Q&A: State judicial elections smash campaign spending records

(Photo Credit: orangesparrow via Flickr Creative Commons)

The 2014 elections are underway around the United States with voters already casting ballots both at early polling sites and by mail. Next Tuesday is Election Day, and costly campaign advertising has been hitting mailboxes, electronic devices and TV screens at a rapid pace. In thirty-nine states, many of those ads are for judges fighting to gain or keep their seats on the bench. But the candidates in these judicial campaigns are often prevented from personally soliciting funds; the theory is that by directly asking for money they dilute the presumed impartiality of the courts. So the financial heavy lifting is often done by special interest groups and political parties.

A recent report from the Brennan Center and Justice at Stake – a nonpartisan organization that tracks money and politics in judicial elections – finds that “political parties, outside groups, and state Supreme Court candidates have spent more than $9 million on TV ads this election cycle.”  FSRN’s Shannon Young talks with Justice at Stake Executive Director Bert Brandenburg about campaign financing of judicial races and what that means for the integrity of the court system.

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Shannon Young: Campaign contributions to judicial elections don’t often receive the same level of attention or scrutiny that legislative or executive elections do. Why is that?

Bert Brandenburg: Well, the biggest overlooked story in American politics today is what’s been going on in state supreme court elections. Around the country, we’re seeing campaign fundraising levels smashed by interest groups and partisans who are essentially trying to buy up courts. And what that’s doing is that’s turning judges into professional fundraisers. And so you see in state after state since the year 2000, enormous amounts of money coming into judicial elections and then the judges then pressured to raise money from the very parties who appear before them in court.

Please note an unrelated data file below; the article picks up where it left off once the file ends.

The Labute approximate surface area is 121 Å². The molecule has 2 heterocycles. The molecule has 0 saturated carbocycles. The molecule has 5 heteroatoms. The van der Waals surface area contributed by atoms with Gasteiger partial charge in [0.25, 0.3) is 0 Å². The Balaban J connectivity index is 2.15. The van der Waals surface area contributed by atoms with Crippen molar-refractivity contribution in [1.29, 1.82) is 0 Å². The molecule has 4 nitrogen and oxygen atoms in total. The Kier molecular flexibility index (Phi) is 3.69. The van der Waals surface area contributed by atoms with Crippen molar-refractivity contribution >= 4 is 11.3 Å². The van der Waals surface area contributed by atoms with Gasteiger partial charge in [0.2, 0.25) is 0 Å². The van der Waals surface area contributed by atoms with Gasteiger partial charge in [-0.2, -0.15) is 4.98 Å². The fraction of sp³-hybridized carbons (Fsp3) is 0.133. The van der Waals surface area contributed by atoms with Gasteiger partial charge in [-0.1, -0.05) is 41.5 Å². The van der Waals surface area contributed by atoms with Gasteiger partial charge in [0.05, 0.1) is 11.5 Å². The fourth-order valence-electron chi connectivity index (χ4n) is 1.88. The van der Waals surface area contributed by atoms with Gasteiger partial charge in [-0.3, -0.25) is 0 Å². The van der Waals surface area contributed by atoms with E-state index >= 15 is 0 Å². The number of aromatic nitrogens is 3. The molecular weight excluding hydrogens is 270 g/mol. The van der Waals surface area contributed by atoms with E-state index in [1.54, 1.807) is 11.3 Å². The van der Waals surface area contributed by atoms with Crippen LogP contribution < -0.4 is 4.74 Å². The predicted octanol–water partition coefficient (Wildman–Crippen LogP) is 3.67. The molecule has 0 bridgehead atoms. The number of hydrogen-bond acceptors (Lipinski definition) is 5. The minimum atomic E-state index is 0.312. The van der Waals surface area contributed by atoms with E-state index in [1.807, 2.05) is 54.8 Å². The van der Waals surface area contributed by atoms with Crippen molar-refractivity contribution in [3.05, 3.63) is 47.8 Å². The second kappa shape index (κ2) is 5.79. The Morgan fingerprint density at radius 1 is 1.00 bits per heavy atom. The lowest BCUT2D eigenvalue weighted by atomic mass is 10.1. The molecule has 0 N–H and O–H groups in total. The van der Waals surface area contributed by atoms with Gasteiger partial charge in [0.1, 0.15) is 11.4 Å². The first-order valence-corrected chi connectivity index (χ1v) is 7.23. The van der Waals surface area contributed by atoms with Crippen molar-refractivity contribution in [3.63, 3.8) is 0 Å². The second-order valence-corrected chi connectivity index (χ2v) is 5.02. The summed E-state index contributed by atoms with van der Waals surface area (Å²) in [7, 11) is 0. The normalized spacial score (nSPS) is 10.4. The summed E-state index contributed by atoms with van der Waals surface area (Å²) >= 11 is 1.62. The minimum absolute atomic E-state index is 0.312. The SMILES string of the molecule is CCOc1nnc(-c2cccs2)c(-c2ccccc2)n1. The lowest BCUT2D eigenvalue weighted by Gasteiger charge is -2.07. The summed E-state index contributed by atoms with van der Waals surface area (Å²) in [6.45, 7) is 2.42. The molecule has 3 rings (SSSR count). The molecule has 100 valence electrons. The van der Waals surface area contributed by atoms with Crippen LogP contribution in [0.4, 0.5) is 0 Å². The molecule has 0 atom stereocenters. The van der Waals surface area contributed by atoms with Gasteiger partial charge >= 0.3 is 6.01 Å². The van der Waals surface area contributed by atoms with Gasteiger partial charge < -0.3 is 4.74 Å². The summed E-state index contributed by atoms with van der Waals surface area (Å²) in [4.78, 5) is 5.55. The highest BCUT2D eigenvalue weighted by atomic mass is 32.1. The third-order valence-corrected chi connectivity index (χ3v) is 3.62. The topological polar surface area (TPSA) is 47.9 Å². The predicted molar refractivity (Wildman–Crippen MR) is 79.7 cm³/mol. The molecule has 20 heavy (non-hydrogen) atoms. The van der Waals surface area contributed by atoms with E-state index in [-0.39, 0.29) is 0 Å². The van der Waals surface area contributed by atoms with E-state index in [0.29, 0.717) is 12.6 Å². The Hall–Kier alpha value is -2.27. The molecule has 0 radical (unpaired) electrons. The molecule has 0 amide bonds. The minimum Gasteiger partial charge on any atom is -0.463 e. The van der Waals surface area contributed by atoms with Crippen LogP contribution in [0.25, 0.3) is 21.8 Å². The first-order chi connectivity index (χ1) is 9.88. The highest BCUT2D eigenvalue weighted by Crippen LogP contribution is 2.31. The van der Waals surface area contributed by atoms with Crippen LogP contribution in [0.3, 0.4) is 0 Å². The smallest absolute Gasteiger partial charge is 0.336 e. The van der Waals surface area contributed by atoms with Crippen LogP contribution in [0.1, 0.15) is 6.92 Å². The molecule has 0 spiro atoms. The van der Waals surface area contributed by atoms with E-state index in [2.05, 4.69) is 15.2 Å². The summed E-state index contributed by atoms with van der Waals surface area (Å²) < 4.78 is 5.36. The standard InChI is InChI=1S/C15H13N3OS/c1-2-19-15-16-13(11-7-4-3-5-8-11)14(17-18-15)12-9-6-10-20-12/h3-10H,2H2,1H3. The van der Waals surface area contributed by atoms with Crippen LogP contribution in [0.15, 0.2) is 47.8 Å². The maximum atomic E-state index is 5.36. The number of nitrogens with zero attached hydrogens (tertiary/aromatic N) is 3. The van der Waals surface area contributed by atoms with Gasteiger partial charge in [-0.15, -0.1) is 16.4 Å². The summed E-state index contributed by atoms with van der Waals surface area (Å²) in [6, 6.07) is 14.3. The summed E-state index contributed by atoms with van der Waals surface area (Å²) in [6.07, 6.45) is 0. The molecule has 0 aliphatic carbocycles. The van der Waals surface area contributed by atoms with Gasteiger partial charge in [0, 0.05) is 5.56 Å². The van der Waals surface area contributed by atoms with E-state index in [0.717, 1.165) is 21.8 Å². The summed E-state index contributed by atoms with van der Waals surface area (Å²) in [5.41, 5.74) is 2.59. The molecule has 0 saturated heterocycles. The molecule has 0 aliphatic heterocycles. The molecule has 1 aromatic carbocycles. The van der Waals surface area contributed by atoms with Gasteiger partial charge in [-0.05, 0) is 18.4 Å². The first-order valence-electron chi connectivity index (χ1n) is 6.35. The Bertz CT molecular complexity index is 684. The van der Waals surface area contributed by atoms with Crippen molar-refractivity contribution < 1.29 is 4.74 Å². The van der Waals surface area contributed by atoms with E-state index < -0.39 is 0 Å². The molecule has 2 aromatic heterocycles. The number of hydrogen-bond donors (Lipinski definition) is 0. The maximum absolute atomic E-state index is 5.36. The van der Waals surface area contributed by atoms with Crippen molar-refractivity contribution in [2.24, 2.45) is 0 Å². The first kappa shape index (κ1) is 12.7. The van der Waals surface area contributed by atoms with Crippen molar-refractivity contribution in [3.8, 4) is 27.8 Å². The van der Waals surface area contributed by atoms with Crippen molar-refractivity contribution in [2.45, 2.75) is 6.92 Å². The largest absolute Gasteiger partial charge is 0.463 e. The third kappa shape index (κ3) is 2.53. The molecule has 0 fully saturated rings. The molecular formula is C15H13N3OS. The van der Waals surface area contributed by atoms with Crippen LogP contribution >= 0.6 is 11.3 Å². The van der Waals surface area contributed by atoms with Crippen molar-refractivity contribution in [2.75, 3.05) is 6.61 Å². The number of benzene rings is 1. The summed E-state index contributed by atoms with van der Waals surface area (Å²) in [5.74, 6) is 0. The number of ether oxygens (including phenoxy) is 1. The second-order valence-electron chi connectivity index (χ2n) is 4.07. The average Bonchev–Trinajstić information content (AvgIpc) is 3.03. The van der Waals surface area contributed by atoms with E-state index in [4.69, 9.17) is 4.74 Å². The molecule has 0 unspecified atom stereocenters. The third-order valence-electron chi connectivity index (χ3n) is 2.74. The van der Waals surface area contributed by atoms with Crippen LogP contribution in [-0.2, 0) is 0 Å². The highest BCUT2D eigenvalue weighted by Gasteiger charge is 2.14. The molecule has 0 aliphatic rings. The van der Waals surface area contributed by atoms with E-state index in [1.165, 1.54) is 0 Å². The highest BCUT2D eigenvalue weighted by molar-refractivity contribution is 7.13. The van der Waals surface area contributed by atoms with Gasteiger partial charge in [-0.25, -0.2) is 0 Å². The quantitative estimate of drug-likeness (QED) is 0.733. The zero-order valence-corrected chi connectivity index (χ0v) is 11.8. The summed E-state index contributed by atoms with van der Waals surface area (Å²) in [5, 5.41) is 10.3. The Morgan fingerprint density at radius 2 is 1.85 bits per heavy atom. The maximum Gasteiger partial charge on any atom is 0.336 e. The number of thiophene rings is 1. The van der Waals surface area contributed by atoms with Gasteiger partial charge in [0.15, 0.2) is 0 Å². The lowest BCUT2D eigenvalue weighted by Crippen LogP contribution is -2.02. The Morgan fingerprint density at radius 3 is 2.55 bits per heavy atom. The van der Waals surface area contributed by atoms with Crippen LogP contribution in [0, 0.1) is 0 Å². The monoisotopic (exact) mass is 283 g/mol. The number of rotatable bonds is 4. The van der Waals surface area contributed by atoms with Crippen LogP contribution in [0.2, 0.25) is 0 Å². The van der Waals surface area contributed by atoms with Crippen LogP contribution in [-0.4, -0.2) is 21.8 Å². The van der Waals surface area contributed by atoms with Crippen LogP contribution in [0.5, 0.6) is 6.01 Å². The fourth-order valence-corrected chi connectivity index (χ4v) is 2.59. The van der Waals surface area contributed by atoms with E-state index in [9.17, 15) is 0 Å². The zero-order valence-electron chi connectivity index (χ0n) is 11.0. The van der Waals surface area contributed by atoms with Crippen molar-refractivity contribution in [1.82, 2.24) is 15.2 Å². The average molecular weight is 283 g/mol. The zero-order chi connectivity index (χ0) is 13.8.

Young: Your organization, Justice at Stake, recently released a study in partnership with New York University’s Brennan Center for Justice which examined money in judicial elections this campaign season. What trends did you find?

Brandenburg: Well, we’re finding that, in addition to judicial candidates being pressed to raise more and more money to keep or gain their seats, that outside interest groups are flooding the airways as well. So 63% of TV ad spending in judicial races this year, so far, is by these non-candidates groups. And so now you have big players in politics starting to throw their weight around in judicial elections.

Judicial elections were not created for this kind of pressure. They’re used to fairly small amounts of money and when even a modest amount is put in by an outside group, it can not only risk tipping a race, but above it all it starts to really put pressure on the judges themselves. And the risk is that they’ll start looking over their shoulder at possible campaign contributors or opponents instead of keeping their eye on what’s going on in the courtroom. And we know from public opinion research that a majority of Americans think that campaign money is affecting decisions in the courtroom, in fact nearly 9 out of 10 Americans believe that.

We’re also seeing research coming out suggesting that in criminal cases, once the amount of campaign money washing through an election gets to a certain tipping point, the judges will start tipping more toward the prosecution in criminal cases. And the reason for that is that the campaign ads in judicial elections are quite typically run on crime issues. You accuse some judge, no matter what party they are, of somehow being soft on crime because you find some decision somewhere where a defendant didn’t get the maximum they could have gotten.

Young: You mentioned spending increased around 2000, but how have judicial campaign spending levels changed since the Supreme Court’s Citizens United ruling essentially removed limits on campaign contributions from corporate interests?